Some of you put the bankroll behind it. I got some cash money, couple thousand here, thousand there, you know. I had people that supported me. Mr. Tolliver, now I have to say that Joshua Tolliver, he’s a contractor. His son, Joshua Tolliver Jr., we shared an office together. He was selling cars, and he worked with Murchison.

Murchison was the first Black (car) salesman in whole San Francisco! He worked for Roger Boas, used to be the city manager for the City and County of San Francisco, but Murchison “Murch” worked for Boas Pontiac. He used to sell cars on Third Street. They used to sell cars on Third Street and Ocean Avenue.

When the School District’s contractor for the rebuilding of Willie Brown School, now a middle school in Bayview Hunters Point, excluded Black workers even from the demolition of the old building, much less the for the new construction, the community was up in arms, and Charlie Walker, Muhammad al-Kareem, Willie Ratcliff and Mike Brown protested at the Feb. 12, 2013, School Board meeting. – Photo: Ken Johnson

Me and Tolliver, Mr. Tolliver, he didn’t hardly charge me no rent. I hardly paid, but at least we had a beautiful office, man! I left the office one day and forgot to lock the front door. I came back and I was worried, man, they might do something. Man, that office was still there when I got there. Ain’t nothing happen in that office. We was right across the street from the Waterloo, 6220 Third St.; B&J was right there on the corner, where Gilman and Paul Avenue run together.

So, you know, it’s phenomenal that they kept the paper together. I have to give them – I have to salute the Ratcliffs! You don’t have to agree, but it’s necessary to have the different views. Somebody have to get that word out. If somebody, you know, some little person (laughs) in the community is reading it, they’re gonna be inspired and they’re gonna do something great later on in life. The Black paper is necessary. It’s needed.

If somebody, you know, some little person (laughs) in the community is reading it, they’re gonna be inspired and they’re gonna do something great later on in life. The Black paper is necessary. It’s needed.

Muhammad with his Godmother, Dolores Sanders, in 2011

M.O.I. JR: No doubt. Well, thank you, sir! Last but not least, can you tell us what you’re into now? Can you tell us about your new newspaper?

Muhammad al-Kareem: Oh well, (laughs) I’m starting my paper. We published the first edition in October 2015. We don’t have a regular date yet. I’m just kinda doin a PR trying to promote it. People say, “Oh man, why don’t you get a website or put out a newsletter, do something!” I’m saying OK, so I started – I did a job, I had a job working for the union (as a painter). I made almost $4,000 in like less than a month.

So I said, “Man, I need to start the paper again.” I wanted to focus on something that they weren’t focusing on. The Bay View has their own niche. The Sun Reporter has a niche and the Post Newspapers. So I said that I want to find a niche for me and I wanted to be able to get the word out from my own perspective on what I see happening. So that’s what’s happening. I want to get the word out – things that people don’t know about the politics in this community. It’s really something – the dynamics of the politics.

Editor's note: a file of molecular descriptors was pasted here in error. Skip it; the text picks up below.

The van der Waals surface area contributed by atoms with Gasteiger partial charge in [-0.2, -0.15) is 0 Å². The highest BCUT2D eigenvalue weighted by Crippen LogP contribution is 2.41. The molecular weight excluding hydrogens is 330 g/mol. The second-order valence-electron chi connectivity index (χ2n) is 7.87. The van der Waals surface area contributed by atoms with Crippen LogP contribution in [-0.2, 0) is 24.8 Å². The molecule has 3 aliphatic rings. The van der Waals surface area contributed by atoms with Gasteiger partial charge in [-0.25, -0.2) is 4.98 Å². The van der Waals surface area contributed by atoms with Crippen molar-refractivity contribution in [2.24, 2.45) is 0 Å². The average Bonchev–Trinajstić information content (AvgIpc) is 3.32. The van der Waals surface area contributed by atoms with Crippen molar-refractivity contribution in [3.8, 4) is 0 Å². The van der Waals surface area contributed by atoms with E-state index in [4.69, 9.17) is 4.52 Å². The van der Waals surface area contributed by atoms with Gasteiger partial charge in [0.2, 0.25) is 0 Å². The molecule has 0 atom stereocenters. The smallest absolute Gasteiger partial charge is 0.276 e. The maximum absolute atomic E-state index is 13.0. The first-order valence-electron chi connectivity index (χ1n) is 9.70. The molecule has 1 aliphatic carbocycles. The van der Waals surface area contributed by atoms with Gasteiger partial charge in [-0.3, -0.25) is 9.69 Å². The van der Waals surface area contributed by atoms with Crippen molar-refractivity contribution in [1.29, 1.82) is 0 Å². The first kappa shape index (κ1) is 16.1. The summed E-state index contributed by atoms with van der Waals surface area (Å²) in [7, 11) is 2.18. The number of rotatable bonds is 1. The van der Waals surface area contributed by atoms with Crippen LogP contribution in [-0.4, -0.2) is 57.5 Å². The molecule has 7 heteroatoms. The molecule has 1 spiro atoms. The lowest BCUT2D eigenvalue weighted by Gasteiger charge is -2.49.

At the Super Bowl City Grand Opening Protest March and Rally on Saturday, Jan. 30, Muhammad al-Kareem, still gathering the news, holds a poster for the media cameras as Phelicia Farr speaks. Phelicia is a lead organizer with the Justice for Mario Woods Coalition. – Photo: Davey D

And that boy got killed Dec. 2, 2015, Mario Woods. Now, I’m seeing more support from people outside the community. But a lot of people in the community are pissed off too about them police killing that boy. But the politics, the dynamics – the money that Lennar done paid everybody off. These preachers – I said, what is going on – they done paid everybody; they ain’t gonna say nothing.

‘Cause the mayor is Ed Lee and Ed Lee controls the police department and that’s why they need to get rid of that police chief and next they get rid of the mayor. So, I didn’t know the dynamics of it. But they got the general orders – I knew the soldiers have their general orders, but I didn’t know the police department have their own general orders. And the mayor is the head of the police department in San Francisco.

So, I want to get the word out and get the truth out about the real, what’s really going on. But I have to deal with all these dynamics of this community to try to get the word out with the paper that I’m developing.

Ed Lee controls the police department and that’s why they need to get rid of that police chief and next they get rid of the mayor.

M.O.I. JR: Well, thank you, Mr. Muhammad al-Kareem, the original founding publisher of the San Francisco Bay View newspaper. We appreciate you sharing the history – your history as well as the history of the San Francisco Bay View Newspaper and what inspired you to create it. Thank you.

Muhammad al-Kareem: Well, you’re welcome, and I want to thank you for keeping up your effort with the Ratcliffs and the Bay View paper and getting out the word. I’m glad to see it and now I can pass the baton and sit back and watch you!

M.O.I. JR: Right on. I’m gonna go as hard as ever.

I am The People’s Minister of Information JR, signing off for Until next time, we out.

The People’s Minister of Information JR Valrey is associate editor of the Bay View, author of “Block Reportin’” and “Unfinished Business: Block Reportin’ 2” and filmmaker of “Operation Small Axe” and “Block Reportin’ 101,” available, along with many more interviews, at He can be reached at [email protected].